module and used transparently by other crypto libraries
(openssl/nss/gnutls)", which the TPM interface is unable to support.
There is already support in the kernel for key management, so Kyle Moffett
would like to see that used: "We already have one very nice key/keyring API in the kernel
(see Documentation/keys.txt) that's being used for crypto keys for
NFSv4, AFS, etc. Can't you just add a bunch of cryptoapi key types to
that API instead?" Mavrogiannopoulos thinks
that because the keyring API allows exporting keys to user
space—something that the /dev/crypto API explicitly
prevents—it would be inappropriate. Keyring developer David Howells
suggests an easy way around that particular problem:
"Don't provide a read() key type operation, then".
But the interface itself also drew complaints. To use
/dev/crypto, an application needs to open() the
device, then start issuing ioctl() calls. Each ioctl()
operation (which are named NCRIO_*) has its own structure type
that gets passed as the data parameter to ioctl():
res = ioctl(fd, NCRIO_..., &data);
Many of the structures contain pointers for user data (input and output),
which are declared as void pointers. That necessitates using the
compat_ioctl to handle 32 vs. 64-bit pointer issues, which Arnd Bergmann disagrees with: "New drivers should be written to *avoid* compat_ioctl calls, using only
very simple fixed-length data structures as ioctl commands.".
He doesn't think that pointers should be used in the
interface at all if possible: "Ideally, you would use ioctl to control
the device while you use read and write to pass actual bits of data".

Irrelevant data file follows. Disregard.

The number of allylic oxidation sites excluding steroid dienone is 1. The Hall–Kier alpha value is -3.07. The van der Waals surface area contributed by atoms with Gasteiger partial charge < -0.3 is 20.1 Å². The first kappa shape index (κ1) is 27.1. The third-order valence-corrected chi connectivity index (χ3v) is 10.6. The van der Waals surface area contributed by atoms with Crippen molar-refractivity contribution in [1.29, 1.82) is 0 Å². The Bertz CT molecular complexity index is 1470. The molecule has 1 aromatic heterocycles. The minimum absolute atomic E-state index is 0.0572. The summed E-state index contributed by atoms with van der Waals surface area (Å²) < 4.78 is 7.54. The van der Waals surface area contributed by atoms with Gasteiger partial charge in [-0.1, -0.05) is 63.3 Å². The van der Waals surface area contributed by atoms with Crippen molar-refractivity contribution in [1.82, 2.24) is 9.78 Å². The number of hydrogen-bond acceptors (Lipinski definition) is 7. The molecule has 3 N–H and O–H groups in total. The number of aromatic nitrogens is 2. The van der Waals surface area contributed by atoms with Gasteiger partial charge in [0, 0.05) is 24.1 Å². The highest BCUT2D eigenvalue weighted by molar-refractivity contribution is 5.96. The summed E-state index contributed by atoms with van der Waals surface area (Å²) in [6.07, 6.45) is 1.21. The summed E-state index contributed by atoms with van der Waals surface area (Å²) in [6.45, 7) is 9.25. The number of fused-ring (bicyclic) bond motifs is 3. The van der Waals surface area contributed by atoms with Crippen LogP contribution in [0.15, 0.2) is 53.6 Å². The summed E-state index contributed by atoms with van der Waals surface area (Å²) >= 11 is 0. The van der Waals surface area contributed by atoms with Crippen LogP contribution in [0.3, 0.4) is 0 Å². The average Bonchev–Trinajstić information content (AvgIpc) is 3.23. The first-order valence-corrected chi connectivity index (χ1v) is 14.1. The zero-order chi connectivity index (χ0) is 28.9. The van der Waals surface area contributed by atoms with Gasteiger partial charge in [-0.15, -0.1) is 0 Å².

Beyond that, the interface also mixes in netlink-style variable
length attributes to support things like algorithm choice,
initialization vector, key type (secret, private, public), key wrapping
algorithm, and many additional attributes that are algorithm-specific like
key length or RSA and DSA-specific values. Each of these can be tacked on
as an array of (struct nlattr, attribute data) pairs using the
same formatting as netlink messages,
to the end of the operation-specific structure for most, but not all, of
the operations. It is, in short, a complex interface that is reasonably
well-documented in the first patch of the series.
Bergmann and others are also concerned about the inclusion of all of the
extra code, as well:
However, the more [significant]
problem is the amount of code added to a security module. 20000 lines of
code that is essentially a user-level library moved into kernel space
can open up so many possible holes that you end up with a less secure
(and slower) setup in the end than just doing everything in user space.